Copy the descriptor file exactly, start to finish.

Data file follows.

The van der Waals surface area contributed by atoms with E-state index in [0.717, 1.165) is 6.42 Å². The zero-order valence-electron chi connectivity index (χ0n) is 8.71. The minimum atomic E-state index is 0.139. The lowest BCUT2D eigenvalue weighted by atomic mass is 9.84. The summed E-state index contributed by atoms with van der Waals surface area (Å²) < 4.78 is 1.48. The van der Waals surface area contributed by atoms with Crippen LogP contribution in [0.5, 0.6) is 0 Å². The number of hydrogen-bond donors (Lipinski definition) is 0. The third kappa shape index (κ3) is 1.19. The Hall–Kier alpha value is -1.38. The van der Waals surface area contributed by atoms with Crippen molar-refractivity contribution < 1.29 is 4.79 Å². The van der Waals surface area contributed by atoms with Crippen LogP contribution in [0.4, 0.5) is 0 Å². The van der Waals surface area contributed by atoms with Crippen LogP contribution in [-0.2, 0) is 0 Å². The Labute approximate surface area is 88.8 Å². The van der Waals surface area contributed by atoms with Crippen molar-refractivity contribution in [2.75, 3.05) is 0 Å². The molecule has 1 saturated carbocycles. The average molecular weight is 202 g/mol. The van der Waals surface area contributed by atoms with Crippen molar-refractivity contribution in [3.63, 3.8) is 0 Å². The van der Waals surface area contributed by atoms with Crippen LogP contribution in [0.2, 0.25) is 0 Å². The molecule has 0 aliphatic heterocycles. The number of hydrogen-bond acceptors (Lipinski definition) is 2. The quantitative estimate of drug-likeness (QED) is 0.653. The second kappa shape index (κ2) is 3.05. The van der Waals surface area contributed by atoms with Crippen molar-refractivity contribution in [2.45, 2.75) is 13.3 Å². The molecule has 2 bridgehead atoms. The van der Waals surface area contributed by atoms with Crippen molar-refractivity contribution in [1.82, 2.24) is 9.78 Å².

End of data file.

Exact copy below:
The van der Waals surface area contributed by atoms with E-state index in [0.717, 1.165) is 6.42 Å². The zero-order valence-electron chi connectivity index (χ0n) is 8.71. The minimum atomic E-state index is 0.139. The lowest BCUT2D eigenvalue weighted by atomic mass is 9.84. The summed E-state index contributed by atoms with van der Waals surface area (Å²) < 4.78 is 1.48. The van der Waals surface area contributed by atoms with Crippen LogP contribution in [0.5, 0.6) is 0 Å². The number of hydrogen-bond donors (Lipinski definition) is 0. The third kappa shape index (κ3) is 1.19. The Hall–Kier alpha value is -1.38. The van der Waals surface area contributed by atoms with Crippen molar-refractivity contribution < 1.29 is 4.79 Å². The van der Waals surface area contributed by atoms with Crippen LogP contribution in [0.4, 0.5) is 0 Å². The van der Waals surface area contributed by atoms with Crippen LogP contribution in [-0.2, 0) is 0 Å². The Labute approximate surface area is 88.8 Å². The van der Waals surface area contributed by atoms with Crippen molar-refractivity contribution in [2.75, 3.05) is 0 Å². The molecule has 1 saturated carbocycles. The average molecular weight is 202 g/mol. The van der Waals surface area contributed by atoms with Crippen molar-refractivity contribution in [3.63, 3.8) is 0 Å². The van der Waals surface area contributed by atoms with Crippen LogP contribution in [0.2, 0.25) is 0 Å². The molecule has 0 aliphatic heterocycles. The number of hydrogen-bond acceptors (Lipinski definition) is 2. The quantitative estimate of drug-likeness (QED) is 0.653. The second kappa shape index (κ2) is 3.05. The van der Waals surface area contributed by atoms with Crippen molar-refractivity contribution in [2.45, 2.75) is 13.3 Å². The molecule has 2 bridgehead atoms. The van der Waals surface area contributed by atoms with Crippen molar-refractivity contribution in [1.82, 2.24) is 9.78 Å².